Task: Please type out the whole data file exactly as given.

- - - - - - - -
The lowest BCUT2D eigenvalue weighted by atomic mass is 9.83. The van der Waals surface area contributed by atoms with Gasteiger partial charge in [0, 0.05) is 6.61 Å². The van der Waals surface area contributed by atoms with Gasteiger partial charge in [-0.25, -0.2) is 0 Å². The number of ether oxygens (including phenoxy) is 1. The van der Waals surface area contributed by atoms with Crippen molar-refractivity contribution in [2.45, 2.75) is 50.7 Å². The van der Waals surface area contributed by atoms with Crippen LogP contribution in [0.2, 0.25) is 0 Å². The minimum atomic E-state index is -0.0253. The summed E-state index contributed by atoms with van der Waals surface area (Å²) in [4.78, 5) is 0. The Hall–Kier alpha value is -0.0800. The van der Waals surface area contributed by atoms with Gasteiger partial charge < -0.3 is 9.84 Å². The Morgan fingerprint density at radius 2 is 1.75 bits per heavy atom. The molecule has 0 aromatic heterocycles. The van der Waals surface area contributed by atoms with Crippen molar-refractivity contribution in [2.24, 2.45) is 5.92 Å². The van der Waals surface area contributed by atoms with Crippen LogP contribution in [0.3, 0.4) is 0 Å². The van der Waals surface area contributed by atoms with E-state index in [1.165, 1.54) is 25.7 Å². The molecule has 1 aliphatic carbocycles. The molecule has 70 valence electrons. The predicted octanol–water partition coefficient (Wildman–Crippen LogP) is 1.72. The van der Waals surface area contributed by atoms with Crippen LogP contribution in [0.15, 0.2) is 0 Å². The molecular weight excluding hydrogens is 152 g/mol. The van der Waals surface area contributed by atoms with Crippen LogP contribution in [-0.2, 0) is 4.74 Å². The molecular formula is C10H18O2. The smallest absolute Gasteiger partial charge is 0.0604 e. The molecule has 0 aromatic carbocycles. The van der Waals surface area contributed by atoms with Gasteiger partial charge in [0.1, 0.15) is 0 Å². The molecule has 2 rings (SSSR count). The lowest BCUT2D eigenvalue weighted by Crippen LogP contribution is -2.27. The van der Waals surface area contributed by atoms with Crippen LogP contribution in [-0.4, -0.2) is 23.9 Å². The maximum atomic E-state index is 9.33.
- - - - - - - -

The lowest BCUT2D eigenvalue weighted by atomic mass is 9.83. The van der Waals surface area contributed by atoms with Gasteiger partial charge in [0, 0.05) is 6.61 Å². The van der Waals surface area contributed by atoms with Gasteiger partial charge in [-0.25, -0.2) is 0 Å². The number of ether oxygens (including phenoxy) is 1. The van der Waals surface area contributed by atoms with Crippen molar-refractivity contribution in [2.45, 2.75) is 50.7 Å². The van der Waals surface area contributed by atoms with Crippen LogP contribution in [0.2, 0.25) is 0 Å². The minimum atomic E-state index is -0.0253. The summed E-state index contributed by atoms with van der Waals surface area (Å²) in [4.78, 5) is 0. The Hall–Kier alpha value is -0.0800. The van der Waals surface area contributed by atoms with Gasteiger partial charge < -0.3 is 9.84 Å². The Morgan fingerprint density at radius 2 is 1.75 bits per heavy atom. The molecule has 0 aromatic heterocycles. The van der Waals surface area contributed by atoms with Crippen molar-refractivity contribution in [2.24, 2.45) is 5.92 Å². The van der Waals surface area contributed by atoms with Crippen LogP contribution in [0.3, 0.4) is 0 Å². The van der Waals surface area contributed by atoms with E-state index in [1.165, 1.54) is 25.7 Å². The molecule has 1 aliphatic carbocycles. The molecule has 70 valence electrons. The predicted octanol–water partition coefficient (Wildman–Crippen LogP) is 1.72. The van der Waals surface area contributed by atoms with Crippen LogP contribution in [0.15, 0.2) is 0 Å². The molecular weight excluding hydrogens is 152 g/mol. The van der Waals surface area contributed by atoms with Crippen LogP contribution in [-0.2, 0) is 4.74 Å². The molecular formula is C10H18O2. The smallest absolute Gasteiger partial charge is 0.0604 e. The molecule has 0 aromatic carbocycles. The van der Waals surface area contributed by atoms with Gasteiger partial charge in [0.1, 0.15) is 0 Å². The molecule has 2 rings (SSSR count). The lowest BCUT2D eigenvalue weighted by Crippen LogP contribution is -2.27. The van der Waals surface area contributed by atoms with Crippen LogP contribution in [-0.4, -0.2) is 23.9 Å². The maximum atomic E-state index is 9.33.